The New GuardianJanuary 27, 2011 at 3:02 pm | Posted in Guild Wars 2, mmorpg | 4 Comments
Tags: Guild Wars 2, MMO, mmorpg
It’s always a thrill to see new information released about something you’re eagerly anticipating. Sure it’s not the first time you kiss a girl or bungee jumping over a ravine, but as far as every day excitement goes it’s not bad. In this case I think Arenanet really kept us waiting, the last real info dump was back in August/September with the release of The Necromancer.
Let’s go straight to the unique mechanic.
Each guardian is supported by passive benefits, but he can relinquish those benefits, passing his powers on to his allies.
It’s an interesting setup. More powerful on his own, but capable of making his team more powerful as a whole. The way he can shift from one virtue to another, almost like switching from mode to mode, to support his allies reminds me of something someone blogged but I can’t remember what.
To me, on the outside, not knowing anything else, I’m not overly impressed by the specific benefits. Aegis allowing me to shrug off one blow every 30 seconds seems pretty spread out. Fights are won and lost in 30 seconds in most games. It seems like a long time. Being able to light my foes on fire every 5 blows is sufficient, but how much damage overall will that inflict? I suppose I’m happiest with this benefit, as free degen is great and since it is caused by each team member. There is no detail about how much regen for allies or how many conditions are removed, but this is far from a monks abilities to heal. Solid evidence that the guardian is no healer.
Of course I’m sure with traits we’ll be able to change just what our virtues can do for our allies, and most likely that information will be found in interviews, that I’ll have to go through later today.
The unique skill types may have a clue about this.
Aegis is listed in that section as a removable boon. This seems to be seperate from the virtue ability. Perhaps a virtue can be set to deliver different boons every 30 seconds.
Spirit Weapons are another type which you can see in the skill video section under Hammer of Wisdom. Many will file this under ‘prediction: correct’ for being so similar to a ritualists spirits. I’ll grant them that it’s similar but it’s also quite an evolution. It’s much more animated and in motion. It can move and be thrown. It’s a wonderfully done improvement upon the old ritualist spirit.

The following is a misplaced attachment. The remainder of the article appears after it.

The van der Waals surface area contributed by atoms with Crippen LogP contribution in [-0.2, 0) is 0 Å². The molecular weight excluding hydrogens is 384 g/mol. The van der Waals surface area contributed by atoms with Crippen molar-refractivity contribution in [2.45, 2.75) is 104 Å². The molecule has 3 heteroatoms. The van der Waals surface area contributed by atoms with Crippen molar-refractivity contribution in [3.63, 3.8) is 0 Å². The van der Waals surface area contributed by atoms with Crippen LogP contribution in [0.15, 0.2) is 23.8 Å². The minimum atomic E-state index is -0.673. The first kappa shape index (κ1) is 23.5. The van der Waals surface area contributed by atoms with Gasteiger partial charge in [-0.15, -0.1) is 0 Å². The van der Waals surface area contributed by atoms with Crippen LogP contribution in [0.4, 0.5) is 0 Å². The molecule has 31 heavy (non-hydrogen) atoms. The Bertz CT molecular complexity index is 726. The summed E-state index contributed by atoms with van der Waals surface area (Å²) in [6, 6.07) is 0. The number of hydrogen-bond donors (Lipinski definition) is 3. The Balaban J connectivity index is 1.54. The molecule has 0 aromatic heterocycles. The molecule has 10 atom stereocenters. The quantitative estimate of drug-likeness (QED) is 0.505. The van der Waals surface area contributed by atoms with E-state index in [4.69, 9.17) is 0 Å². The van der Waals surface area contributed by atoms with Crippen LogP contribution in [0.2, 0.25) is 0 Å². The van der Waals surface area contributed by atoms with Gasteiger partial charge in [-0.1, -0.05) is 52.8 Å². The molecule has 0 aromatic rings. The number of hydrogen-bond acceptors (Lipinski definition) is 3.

Symbols are a new skill type that takes from a few different places. It reminds me slightly of the a ritualist restoration spirit only much only with a conditional cast. It’s a hammer attack of course, but it does leave a mark on the ground from which it sounds allies gain regen. Can’t wait to see more about them.
Wards were typically the specialty of the elementalist. Interesting to see them moved from their defensive realm to be shared by the guardian’s. It is quite logical however. It leaves me wondering if elementalists still use wards at all. We have seen them use various circular areas of effect, electrical, fire, that seem to be wards. Are special skill types unique to their professions or more broad than we’ve seen?
In my guardian speculation post I ruled out a staff, it didn’t seem very melee to me, but quickly in the comments it was pointed out logan, during the demo, was seen with a staff. And sure enough it’s one of the first things they draw attention to. In the second sentence.
As dangerous with a staff as he is with a mighty two-handed hammer, a true guardian is a master tactician who knows when to sacrifice his own defenses to empower his allies to achieve victory.
It kind of seems like they really wanted to emphasize that possibility.
Staff, greatsword, hammer, mace, sword, scepter, focus, torch and shield. I’m fine with everything except with the staff, scepter and focus. Do they work in melee? Obviously you can weapon shift to change roles in a fight, but do I want a heavy armoured class to be sitting at the back with a scepter and focus? Is that the optimal use of the guardian class? Hard to say without seeing it in action.
And that’s it. These profession reveal pages get shorter and shorter. Mostly because as time passes we know more and more, and less and less has to be explained to us. Still, I found myself wishing for more information about symbols, the use of the staff or scepter and focus, and all manner of things really. This profession intrigues me more than the elementalist, or the necromancer so far. I’m not normally the support type, but I could see myself playing this class.
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